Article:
6 September 2009
I wish to express my appreciation to the Assiut governor and those who are responsible for traffic for their prompt response for my call through Watani Mail to attempt to put an end to road accidents on the Assiut-Cairo highway. Thanks to the governor who ordered the construction of speed bumps—sleeping policemen. I also wish to draw the attention to another hazardous spot—Ibrahimiya Well, where a great pit exists on the road with not even a sign to alert to danger lying in wait. Hundreds of souls are injured or lose their lives at this spot.
Ezzat Aziz, Assiut
Reading for all
The Reading for All festival is a mega project sponsored by Mrs Suzanne Mubarak and organised every summer. It prints and sells heavily-discounted books for children and the entire family, and is accompanied by various cultural activities. A number of signs are hung on the walls and gates of schools welcoming all members of the family to join the summer activities for a token fee. Yet it is sad to see that the schools used as venues for these activities lack visitors, while the streets are crowded with children and youngsters loafing around or playing football. The situation requires prompt, well-planned publicity to attract them away from the streets and achieve the project’s goal of promoting reading for all.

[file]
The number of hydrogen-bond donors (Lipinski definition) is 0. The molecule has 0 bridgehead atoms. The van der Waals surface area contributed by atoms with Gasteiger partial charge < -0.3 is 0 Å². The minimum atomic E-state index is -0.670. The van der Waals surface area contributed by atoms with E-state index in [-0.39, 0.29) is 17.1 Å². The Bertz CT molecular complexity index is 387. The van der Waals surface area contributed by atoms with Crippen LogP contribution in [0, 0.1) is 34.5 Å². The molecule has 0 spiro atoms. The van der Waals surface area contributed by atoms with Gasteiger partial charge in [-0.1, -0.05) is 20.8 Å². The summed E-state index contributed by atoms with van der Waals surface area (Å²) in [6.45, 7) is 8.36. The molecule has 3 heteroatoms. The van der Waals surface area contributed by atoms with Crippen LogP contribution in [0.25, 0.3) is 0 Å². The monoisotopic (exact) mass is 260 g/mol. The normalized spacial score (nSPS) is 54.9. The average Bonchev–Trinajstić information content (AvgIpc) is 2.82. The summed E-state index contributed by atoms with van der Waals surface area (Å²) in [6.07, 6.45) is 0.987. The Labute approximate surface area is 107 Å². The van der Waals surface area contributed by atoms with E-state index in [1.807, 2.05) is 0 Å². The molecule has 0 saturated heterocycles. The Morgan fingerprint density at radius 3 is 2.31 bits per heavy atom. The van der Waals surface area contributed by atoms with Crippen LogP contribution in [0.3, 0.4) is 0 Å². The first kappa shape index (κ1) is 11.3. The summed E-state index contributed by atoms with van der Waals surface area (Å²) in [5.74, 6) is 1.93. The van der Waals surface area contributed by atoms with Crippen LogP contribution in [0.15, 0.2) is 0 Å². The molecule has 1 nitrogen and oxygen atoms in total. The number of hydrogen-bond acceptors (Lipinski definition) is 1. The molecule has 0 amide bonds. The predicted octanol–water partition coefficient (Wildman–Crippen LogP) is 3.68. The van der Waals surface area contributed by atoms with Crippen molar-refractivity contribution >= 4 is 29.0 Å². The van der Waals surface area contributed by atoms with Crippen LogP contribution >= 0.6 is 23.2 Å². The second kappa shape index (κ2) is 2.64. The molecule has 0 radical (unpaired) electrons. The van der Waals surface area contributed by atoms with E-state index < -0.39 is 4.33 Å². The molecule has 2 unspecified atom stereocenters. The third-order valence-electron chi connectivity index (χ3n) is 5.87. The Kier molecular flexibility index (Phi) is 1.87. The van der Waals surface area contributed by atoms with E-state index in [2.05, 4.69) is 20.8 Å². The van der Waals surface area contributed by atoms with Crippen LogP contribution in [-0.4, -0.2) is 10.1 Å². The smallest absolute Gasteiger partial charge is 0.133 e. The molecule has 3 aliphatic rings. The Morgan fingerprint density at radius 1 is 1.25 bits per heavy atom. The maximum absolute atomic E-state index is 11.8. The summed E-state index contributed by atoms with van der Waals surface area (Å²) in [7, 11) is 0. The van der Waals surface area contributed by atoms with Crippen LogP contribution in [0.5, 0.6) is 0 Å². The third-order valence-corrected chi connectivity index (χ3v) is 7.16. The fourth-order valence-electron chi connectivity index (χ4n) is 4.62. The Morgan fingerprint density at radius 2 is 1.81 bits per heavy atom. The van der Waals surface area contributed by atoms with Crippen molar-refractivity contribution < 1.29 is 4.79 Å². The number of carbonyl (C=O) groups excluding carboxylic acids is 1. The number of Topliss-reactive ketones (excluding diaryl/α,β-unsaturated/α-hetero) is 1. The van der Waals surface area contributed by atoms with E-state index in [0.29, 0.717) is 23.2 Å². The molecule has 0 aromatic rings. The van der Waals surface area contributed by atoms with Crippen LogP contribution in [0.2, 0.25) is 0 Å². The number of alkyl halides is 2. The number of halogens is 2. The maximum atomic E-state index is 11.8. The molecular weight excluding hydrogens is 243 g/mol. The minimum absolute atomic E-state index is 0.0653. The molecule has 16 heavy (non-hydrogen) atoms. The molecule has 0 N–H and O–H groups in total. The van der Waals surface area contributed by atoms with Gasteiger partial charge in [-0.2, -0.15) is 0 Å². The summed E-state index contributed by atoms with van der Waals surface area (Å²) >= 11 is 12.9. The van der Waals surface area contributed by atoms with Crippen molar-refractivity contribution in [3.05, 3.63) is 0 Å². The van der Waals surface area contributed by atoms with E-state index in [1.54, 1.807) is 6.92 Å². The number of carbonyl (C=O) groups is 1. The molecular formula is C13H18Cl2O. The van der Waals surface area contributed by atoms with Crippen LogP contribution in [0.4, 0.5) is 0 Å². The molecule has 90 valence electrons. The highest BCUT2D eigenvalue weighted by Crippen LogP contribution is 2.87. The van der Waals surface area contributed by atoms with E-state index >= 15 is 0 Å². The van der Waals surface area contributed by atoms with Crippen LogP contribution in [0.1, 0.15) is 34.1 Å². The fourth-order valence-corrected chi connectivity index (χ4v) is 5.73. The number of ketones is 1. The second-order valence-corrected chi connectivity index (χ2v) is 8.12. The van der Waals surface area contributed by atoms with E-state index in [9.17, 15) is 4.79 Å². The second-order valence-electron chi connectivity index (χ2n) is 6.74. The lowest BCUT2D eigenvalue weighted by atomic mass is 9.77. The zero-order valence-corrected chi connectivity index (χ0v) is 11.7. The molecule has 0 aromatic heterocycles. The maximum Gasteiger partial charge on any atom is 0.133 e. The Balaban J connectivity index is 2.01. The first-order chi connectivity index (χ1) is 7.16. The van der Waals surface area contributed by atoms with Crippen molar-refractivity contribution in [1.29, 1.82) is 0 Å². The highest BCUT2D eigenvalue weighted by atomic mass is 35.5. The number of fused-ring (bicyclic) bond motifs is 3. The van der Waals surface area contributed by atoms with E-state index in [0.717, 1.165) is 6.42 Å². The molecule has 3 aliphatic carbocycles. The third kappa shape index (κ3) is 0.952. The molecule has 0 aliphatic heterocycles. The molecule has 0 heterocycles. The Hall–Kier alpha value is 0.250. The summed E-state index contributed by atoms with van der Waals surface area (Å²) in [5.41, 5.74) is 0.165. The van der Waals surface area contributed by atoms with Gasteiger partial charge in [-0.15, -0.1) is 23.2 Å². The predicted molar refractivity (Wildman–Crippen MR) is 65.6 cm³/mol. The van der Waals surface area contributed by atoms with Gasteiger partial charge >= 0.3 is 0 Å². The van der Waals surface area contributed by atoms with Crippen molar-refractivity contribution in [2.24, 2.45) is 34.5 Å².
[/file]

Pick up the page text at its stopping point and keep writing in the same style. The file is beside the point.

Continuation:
Lutfy al-Nemeiri, Cairo
On the advice of friends, I decided to spend a vacation at the tourist village of al-Gouna, Hurghada, on the Red Sea. I really enjoyed the beauty and serenity of the site; I thought it even more beautiful than some of the world most famous tourist destinations. But what really caught my attention were the warm terms in which the workers and employees there spoke of the Egyptian businessman Samih Sawiris, who founded the project and is its principle owner. “I work here as if I work at my home,” an accountant told me. I heard the same words from a sailor, who added that on every national or religious feast Mr Sawiris paid bonuses to his staff, which made them work even harder to make the project a success. If anything, it made me feel that Sawiris was an ideal businessman running an ideal business in the sense that ensuring the satisfaction of his staff made sound business practice.
Medhat Farid, Cairo